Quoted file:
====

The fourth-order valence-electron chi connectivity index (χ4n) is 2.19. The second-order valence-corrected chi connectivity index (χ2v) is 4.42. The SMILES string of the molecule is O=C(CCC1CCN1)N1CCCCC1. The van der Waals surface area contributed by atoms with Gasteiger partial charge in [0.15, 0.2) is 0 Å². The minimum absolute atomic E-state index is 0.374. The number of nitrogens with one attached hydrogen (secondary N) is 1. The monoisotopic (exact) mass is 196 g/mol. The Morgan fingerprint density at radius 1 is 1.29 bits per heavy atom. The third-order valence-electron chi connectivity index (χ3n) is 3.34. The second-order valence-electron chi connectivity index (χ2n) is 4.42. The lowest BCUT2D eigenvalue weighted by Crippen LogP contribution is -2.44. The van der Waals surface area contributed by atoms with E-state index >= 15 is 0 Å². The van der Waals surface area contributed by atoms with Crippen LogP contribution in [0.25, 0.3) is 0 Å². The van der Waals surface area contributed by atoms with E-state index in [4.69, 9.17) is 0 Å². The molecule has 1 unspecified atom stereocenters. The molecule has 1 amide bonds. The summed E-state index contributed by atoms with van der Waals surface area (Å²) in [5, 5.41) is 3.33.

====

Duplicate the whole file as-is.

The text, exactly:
The fourth-order valence-electron chi connectivity index (χ4n) is 2.19. The second-order valence-corrected chi connectivity index (χ2v) is 4.42. The SMILES string of the molecule is O=C(CCC1CCN1)N1CCCCC1. The van der Waals surface area contributed by atoms with Gasteiger partial charge in [0.15, 0.2) is 0 Å². The minimum absolute atomic E-state index is 0.374. The number of nitrogens with one attached hydrogen (secondary N) is 1. The monoisotopic (exact) mass is 196 g/mol. The Morgan fingerprint density at radius 1 is 1.29 bits per heavy atom. The third-order valence-electron chi connectivity index (χ3n) is 3.34. The second-order valence-electron chi connectivity index (χ2n) is 4.42. The lowest BCUT2D eigenvalue weighted by Crippen LogP contribution is -2.44. The van der Waals surface area contributed by atoms with E-state index >= 15 is 0 Å². The van der Waals surface area contributed by atoms with Crippen LogP contribution in [0.25, 0.3) is 0 Å². The van der Waals surface area contributed by atoms with E-state index in [4.69, 9.17) is 0 Å². The molecule has 1 unspecified atom stereocenters. The molecule has 1 amide bonds. The summed E-state index contributed by atoms with van der Waals surface area (Å²) in [5, 5.41) is 3.33.